A computational model of OCD compulsivity as a deficit of integrating across levels of uncertainty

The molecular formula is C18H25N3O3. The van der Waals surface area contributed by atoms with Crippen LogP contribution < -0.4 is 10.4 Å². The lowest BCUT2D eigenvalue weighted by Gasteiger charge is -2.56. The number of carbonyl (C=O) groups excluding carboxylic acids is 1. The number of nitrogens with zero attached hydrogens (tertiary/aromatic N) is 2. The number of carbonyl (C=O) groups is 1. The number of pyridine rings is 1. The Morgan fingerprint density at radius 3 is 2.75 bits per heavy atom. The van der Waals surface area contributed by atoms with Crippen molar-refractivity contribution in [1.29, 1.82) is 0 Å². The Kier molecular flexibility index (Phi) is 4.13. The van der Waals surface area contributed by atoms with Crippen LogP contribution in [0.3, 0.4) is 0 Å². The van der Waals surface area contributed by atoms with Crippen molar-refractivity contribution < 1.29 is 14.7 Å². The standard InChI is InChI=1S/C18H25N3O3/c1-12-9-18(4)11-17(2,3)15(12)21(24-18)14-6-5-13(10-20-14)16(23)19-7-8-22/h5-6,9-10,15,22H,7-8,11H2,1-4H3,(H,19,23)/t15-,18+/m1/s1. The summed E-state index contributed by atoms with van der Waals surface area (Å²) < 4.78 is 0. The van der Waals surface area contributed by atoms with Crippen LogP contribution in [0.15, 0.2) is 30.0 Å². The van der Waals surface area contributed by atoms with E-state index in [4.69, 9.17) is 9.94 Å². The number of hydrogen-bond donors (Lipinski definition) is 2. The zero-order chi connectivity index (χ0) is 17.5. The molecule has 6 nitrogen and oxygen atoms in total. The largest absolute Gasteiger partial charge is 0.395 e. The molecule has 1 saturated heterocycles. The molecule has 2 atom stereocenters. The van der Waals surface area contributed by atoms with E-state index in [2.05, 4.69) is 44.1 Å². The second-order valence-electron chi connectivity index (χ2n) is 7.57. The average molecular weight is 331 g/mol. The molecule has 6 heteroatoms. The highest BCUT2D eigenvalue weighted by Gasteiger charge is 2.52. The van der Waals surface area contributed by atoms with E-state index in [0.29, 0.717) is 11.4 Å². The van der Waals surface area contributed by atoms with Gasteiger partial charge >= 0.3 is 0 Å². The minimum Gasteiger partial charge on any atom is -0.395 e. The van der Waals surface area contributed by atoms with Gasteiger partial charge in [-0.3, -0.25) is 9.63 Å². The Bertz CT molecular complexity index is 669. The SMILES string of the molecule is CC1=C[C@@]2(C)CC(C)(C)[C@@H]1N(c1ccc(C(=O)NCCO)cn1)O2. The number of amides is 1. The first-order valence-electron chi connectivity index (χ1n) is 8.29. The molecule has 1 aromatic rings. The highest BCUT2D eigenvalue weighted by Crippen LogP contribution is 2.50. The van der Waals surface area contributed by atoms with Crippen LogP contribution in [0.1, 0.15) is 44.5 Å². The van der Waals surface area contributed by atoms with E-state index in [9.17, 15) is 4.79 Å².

Obsessive compulsive disorder (OCD) is a neuropsychiatric disorder characterized by recurrent unwanted thoughts (obsessions) and repetitive stereotyped behaviors (compulsions) aimed to relieve anxiety. The strength and persistence of compulsions can severely impact patients' ability to function independently, and up to 30% of treatment interventions (including combinations of medication and therapy) may fail to relieve symptoms to a significant degree. Part of the difficulty of treating compulsions lies in the fact that the specific mechanism by which they develop remains yet unknown. Previous research has offered mixed findings on whether they link to failures in learning or to failures in goal-directed behavior, and it is unclear how they work to relieve anxiety, or why treating one compulsion can still lead to a different one arising to replace it. We used computational modeling in a predictive inference task that requires integrating information at a "local" level into the wider knowledge about the structure of the "global" world. In a sample of 20 OCD patients and 23 healthy, age-matched controls, we showed similar local learning (e.g. the ability to successfully reduce uncertainty about an underlying generative process by observing sequential samples from that process) in patients and controls, but impaired ability to integrate the local knowledge into representing the wider world structure in patients. Our model proposes a hierarchical goal structure that allows for local, short-term goals (e.g. "I will wash my hands to avoid a dangerous virus") into global, longer-term goals (e.g. "I want to stay healthy and avoid disease, accidents, crimes etc."), and shows how the intact ability to acquire information to resolve local goals ("I have washed my hands and now they're clean") but the impaired ability to integrate those into the global goal leads can produce compulsive-like behaviors.